Misinformation and a lack of technical understanding have been at the centre of the porn blocking story. The idea, in summary, is for UK ISPs to block porn and for people to have to opt out of web filtering. Mainstream media reporting of the issue has hardly been helpful, especially from the Daily Mail. So why not botch the numbers?
One of the things you quickly learn as a specialist journalist (in my case, as someone who writes largely about technology) is the woeful nature of the mainstream media coverage of your subject area.
It's well known that many journalists, trained in arts and humanities subjects, simply don't understand numbers, which is why so many science and medicine stories go awry (not to mention spurious surveys).
But it's not just maths and stats: coverage of almost any kind of specialist subject, in broadsheets or tabloids, on television or radio, is remarkably poor. We regularly see technology stories misrepresented, badly written or sometimes completely wrong. Talk to a science journalist and they'll tell you the same about science stories, and talk to a music journalist and they'll tell you the same thing about music news.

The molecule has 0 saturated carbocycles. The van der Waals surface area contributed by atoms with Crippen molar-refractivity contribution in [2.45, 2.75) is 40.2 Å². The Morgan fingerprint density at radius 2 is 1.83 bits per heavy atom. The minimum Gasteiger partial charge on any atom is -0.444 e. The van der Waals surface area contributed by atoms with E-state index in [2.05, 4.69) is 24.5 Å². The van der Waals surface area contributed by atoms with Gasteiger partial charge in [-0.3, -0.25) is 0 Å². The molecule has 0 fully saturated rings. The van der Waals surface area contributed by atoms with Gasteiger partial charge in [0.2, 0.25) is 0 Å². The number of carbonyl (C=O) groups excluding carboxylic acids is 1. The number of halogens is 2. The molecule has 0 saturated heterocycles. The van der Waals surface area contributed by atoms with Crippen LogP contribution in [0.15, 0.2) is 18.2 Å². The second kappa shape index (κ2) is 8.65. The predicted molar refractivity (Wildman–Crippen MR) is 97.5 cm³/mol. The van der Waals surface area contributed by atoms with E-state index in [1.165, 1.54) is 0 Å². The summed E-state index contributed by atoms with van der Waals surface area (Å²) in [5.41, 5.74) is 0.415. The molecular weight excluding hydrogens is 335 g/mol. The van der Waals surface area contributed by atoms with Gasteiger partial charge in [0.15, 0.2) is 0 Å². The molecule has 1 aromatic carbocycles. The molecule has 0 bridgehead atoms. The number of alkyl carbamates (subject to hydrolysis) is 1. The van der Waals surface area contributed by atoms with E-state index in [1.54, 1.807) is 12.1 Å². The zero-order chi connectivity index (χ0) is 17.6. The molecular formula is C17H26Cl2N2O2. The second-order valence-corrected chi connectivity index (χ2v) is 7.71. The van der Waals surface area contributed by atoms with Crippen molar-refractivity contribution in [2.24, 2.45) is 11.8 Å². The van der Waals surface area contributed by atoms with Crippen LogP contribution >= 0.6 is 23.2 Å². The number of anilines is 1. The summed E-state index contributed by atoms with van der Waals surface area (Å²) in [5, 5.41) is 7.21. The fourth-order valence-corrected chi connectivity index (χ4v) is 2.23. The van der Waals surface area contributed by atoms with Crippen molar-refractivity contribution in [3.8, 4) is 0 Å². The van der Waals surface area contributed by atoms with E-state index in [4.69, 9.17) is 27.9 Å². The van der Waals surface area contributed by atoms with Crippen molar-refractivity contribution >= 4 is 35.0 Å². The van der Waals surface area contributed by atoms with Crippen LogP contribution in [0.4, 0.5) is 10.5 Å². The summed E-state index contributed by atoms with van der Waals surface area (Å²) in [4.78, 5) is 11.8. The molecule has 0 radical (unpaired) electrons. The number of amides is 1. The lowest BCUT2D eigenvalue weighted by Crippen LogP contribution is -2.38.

What brought this irritation to the fore was the announcement earlier this week that the country's four biggest internet service providers (ISPs) are to introduce new options for people to block pornography from their internet connections.
Unfortunately, nearly everyone who reported the story got it wrong.
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